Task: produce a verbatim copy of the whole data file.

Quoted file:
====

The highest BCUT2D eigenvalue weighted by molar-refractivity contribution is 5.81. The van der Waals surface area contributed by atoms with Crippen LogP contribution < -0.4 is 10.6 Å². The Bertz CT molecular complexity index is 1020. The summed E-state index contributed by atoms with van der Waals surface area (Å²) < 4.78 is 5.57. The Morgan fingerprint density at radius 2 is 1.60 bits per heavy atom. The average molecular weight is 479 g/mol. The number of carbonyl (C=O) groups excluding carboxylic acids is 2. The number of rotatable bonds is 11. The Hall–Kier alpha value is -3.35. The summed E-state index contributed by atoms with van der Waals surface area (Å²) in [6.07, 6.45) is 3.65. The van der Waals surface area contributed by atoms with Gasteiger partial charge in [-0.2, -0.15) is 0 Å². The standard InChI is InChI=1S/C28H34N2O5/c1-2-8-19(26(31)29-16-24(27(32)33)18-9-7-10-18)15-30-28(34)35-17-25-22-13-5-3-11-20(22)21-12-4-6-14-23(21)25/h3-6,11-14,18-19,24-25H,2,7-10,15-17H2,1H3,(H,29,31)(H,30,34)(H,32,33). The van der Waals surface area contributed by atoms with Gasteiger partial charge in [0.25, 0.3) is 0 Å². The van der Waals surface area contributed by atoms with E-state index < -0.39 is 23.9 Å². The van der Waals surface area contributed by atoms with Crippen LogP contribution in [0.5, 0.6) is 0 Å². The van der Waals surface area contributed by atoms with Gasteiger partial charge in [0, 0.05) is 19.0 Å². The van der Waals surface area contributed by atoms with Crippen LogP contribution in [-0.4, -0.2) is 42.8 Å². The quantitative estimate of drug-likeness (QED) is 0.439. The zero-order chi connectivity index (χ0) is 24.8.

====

The highest BCUT2D eigenvalue weighted by molar-refractivity contribution is 5.81. The van der Waals surface area contributed by atoms with Crippen LogP contribution < -0.4 is 10.6 Å². The Bertz CT molecular complexity index is 1020. The summed E-state index contributed by atoms with van der Waals surface area (Å²) < 4.78 is 5.57. The Morgan fingerprint density at radius 2 is 1.60 bits per heavy atom. The average molecular weight is 479 g/mol. The number of carbonyl (C=O) groups excluding carboxylic acids is 2. The number of rotatable bonds is 11. The Hall–Kier alpha value is -3.35. The summed E-state index contributed by atoms with van der Waals surface area (Å²) in [6.07, 6.45) is 3.65. The van der Waals surface area contributed by atoms with Gasteiger partial charge in [-0.2, -0.15) is 0 Å². The standard InChI is InChI=1S/C28H34N2O5/c1-2-8-19(26(31)29-16-24(27(32)33)18-9-7-10-18)15-30-28(34)35-17-25-22-13-5-3-11-20(22)21-12-4-6-14-23(21)25/h3-6,11-14,18-19,24-25H,2,7-10,15-17H2,1H3,(H,29,31)(H,30,34)(H,32,33). The van der Waals surface area contributed by atoms with Gasteiger partial charge in [0.25, 0.3) is 0 Å². The van der Waals surface area contributed by atoms with E-state index < -0.39 is 23.9 Å². The van der Waals surface area contributed by atoms with Crippen LogP contribution in [0.5, 0.6) is 0 Å². The van der Waals surface area contributed by atoms with Gasteiger partial charge in [0, 0.05) is 19.0 Å². The van der Waals surface area contributed by atoms with Crippen LogP contribution in [-0.4, -0.2) is 42.8 Å². The quantitative estimate of drug-likeness (QED) is 0.439. The zero-order chi connectivity index (χ0) is 24.8.